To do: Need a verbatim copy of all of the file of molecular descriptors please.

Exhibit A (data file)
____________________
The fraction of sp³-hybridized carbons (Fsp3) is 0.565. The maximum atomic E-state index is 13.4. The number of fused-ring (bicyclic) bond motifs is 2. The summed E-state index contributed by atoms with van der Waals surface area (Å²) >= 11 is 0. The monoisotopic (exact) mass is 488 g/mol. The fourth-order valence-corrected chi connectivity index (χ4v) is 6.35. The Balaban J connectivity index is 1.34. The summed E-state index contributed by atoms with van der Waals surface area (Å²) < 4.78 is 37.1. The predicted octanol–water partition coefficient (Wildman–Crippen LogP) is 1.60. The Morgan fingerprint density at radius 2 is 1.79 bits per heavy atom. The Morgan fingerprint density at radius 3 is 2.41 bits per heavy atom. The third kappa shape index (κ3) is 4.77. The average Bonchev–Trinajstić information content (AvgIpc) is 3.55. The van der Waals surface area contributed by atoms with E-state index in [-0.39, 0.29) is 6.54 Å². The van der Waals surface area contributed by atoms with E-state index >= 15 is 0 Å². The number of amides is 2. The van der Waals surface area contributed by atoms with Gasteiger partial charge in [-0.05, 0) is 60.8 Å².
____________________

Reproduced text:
The fraction of sp³-hybridized carbons (Fsp3) is 0.565. The maximum atomic E-state index is 13.4. The number of fused-ring (bicyclic) bond motifs is 2. The summed E-state index contributed by atoms with van der Waals surface area (Å²) >= 11 is 0. The monoisotopic (exact) mass is 488 g/mol. The fourth-order valence-corrected chi connectivity index (χ4v) is 6.35. The Balaban J connectivity index is 1.34. The summed E-state index contributed by atoms with van der Waals surface area (Å²) < 4.78 is 37.1. The predicted octanol–water partition coefficient (Wildman–Crippen LogP) is 1.60. The Morgan fingerprint density at radius 2 is 1.79 bits per heavy atom. The Morgan fingerprint density at radius 3 is 2.41 bits per heavy atom. The third kappa shape index (κ3) is 4.77. The average Bonchev–Trinajstić information content (AvgIpc) is 3.55. The van der Waals surface area contributed by atoms with E-state index in [-0.39, 0.29) is 6.54 Å². The van der Waals surface area contributed by atoms with E-state index >= 15 is 0 Å². The number of amides is 2. The van der Waals surface area contributed by atoms with Gasteiger partial charge in [-0.05, 0) is 60.8 Å².